Wednesday, April 12, 2017

Sea, Air, Land, Drugs?

I've long been worried about our special forces being strained too much by relying on them so much in the war on terror. Pretending that we aren't at war if special force bear the brunt rather than conventional forces is not a harmless fiction. Is there a drug problem in the SEAL community? And is it limited to the Navy's elite ground fighters?

This whistleblowing by anonymous SEALs is frightening if true:

“People that we know of, that we hear about have tested positive for cocaine, methamphetamine, heroin, marijuana, ecstasy,” said a SEAL. “That’s a problem.”

How prevalent is drug abuse in the SEAL teams?

“It’s growing,” said one SEAL. “The drug use, it’s growing.”

Last December, as an e-mail shows, the SEALs halted all training and ordered a safety stand-down because of the drug problem.

The article says it isn't from the stress of constant deployment, but I don't see how that can't be related.

Even if somehow the SEALs are immune to that stress, the constant need for SEALs certainly played a role in the leadership looking the other way to avoid having to tell superiors that the cupboard is bare for the mission you want conducted right now.

I can't begin to explain how bad this is. America set the standard for special forces as a major element of our armed forces that other countries are struggling to match as they see the value.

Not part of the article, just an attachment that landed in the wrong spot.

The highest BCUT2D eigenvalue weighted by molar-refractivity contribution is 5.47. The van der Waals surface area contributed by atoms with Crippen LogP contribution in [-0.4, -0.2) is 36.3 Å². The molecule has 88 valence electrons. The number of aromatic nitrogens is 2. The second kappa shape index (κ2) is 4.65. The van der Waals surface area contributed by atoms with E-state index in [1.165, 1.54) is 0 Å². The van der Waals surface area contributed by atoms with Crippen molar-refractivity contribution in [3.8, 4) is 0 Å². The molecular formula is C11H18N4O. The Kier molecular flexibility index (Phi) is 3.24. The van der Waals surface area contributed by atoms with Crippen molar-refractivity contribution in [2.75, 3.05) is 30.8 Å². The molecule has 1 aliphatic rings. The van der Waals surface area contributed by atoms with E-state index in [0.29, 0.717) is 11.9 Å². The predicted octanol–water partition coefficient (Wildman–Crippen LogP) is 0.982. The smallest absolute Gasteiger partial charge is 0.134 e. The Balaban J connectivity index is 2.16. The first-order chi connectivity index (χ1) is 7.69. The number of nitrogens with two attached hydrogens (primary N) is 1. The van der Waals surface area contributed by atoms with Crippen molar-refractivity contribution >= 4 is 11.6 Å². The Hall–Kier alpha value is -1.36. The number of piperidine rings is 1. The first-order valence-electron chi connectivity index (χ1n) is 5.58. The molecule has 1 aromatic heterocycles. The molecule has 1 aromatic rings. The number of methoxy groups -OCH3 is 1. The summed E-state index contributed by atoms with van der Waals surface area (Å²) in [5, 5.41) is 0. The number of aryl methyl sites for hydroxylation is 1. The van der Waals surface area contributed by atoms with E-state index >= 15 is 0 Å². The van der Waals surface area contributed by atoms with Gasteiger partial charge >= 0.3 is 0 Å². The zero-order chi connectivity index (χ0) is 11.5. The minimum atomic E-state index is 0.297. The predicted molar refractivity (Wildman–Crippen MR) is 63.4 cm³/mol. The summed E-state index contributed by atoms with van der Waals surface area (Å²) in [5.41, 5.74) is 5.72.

If we lose this capability from drug abuse, how long will it take to rebuild our SEAL capability?

Oh, we can have an organization of SEALs, but if the current SEALS become combat ineffective from drug use and a culture of looking the other way over drug use, will they be just slightly above average men called SEALs who will be expected to achieve what our SEALs can do now from their long training and experience?

Which means bloody and obvious failure.

And is this problem reflective of abuses across the special forces communities from all the services? That would be massively bad.

Even if this is just the canary in the coal mine warning us of potential problems across Special Operations Command, this is worrisome.

Is this a real problem? Am I shocked and worried for nothing? I don't know. It's CBS news, after all.

But the possibility that this is a real problem is so potentially catastrophic that I don't think we can just hope it isn't a problem and that it will go away if we don't pay attention.

This had best be a FLASH OVERRIDE message to our senior military leadership.